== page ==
Crowdfunding is selling science to the crowd, and, just like in any outreach activity, there might be cases of conveying projects too optimistically or overstating their impact. Yet, a main advantage of crowdfunding is that it allows donors to stay involved in projects and that it encourages direct interaction between scientists and non‐scientists . If a crowdfunding project does not live up to its promises, the donors will find out. “Microryza is really about sharing the discovery process directly with the donors,” Wu explained. “Every time something happens in the lab scientists post an update and an email goes out to all donors.” Perlstein also maintains close contact with his backers, having met many of them in person. “If we accept their money we are going to give them front row seats to the science,” he said. Research is a labour‐intensive, slow process that includes technical difficulties and reconsideration of hypotheses, a fact that might come as a surprise to non‐scientists. “We are actually doing a service here to enlighten the non‐scientists that this is the rhythm of basic science,” said Perlstein.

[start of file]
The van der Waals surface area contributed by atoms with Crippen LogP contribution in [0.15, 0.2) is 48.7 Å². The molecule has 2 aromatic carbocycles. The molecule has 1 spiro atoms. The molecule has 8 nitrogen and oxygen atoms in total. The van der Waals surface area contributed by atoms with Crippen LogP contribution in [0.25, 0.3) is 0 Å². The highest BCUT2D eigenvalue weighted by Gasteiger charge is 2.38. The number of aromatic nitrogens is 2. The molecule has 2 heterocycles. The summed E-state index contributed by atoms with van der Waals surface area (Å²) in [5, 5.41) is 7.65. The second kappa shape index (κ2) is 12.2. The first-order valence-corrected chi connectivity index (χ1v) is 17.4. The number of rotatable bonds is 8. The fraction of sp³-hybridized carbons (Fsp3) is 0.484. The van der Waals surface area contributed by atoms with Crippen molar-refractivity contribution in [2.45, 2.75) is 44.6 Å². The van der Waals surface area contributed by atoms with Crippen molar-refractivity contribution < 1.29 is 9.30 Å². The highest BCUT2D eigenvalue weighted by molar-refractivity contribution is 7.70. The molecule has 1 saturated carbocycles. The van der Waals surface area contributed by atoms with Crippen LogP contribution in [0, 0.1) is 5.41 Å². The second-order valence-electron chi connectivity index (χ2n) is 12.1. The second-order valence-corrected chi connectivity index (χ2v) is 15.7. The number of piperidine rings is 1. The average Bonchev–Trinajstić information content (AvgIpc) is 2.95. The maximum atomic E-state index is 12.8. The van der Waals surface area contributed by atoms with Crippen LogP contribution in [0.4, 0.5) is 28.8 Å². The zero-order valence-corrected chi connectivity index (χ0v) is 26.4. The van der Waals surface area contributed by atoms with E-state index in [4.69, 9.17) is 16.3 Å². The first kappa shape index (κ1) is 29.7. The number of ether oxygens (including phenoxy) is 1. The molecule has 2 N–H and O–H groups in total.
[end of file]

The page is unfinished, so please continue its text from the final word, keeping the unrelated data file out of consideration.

Crowdfunding of science has exploded in recent years, with funding goals becoming increasingly ambitious; some projects have attracted US$10,000–20,000 or even more
Crowdfunding is by no means a gold mine, with most research projects raising only a few thousand dollars. Byrnes, however, is optimistic that it will grow and inspire a larger crowd to get involved. “Now you see $10 million projects in gaming technology and the arts. That took some years to happen. We will get there, but we still have a lot to learn. I think science crowdfunding is still in the early growth phase,” he said. As crowdfunding increases, scientists will find themselves confronted with some questions. The open sharing of the scientific process with a broader public is a key aspect of crowdfunded projects. In many cases, scientists make the primary record of a research project publicly available. What does this entail when it comes to publications or patents? “Most journals don't have a policy on open notebooks,” acknowledged Wu. Filing of patents could also become difficult if scientists have already made all their work and results public.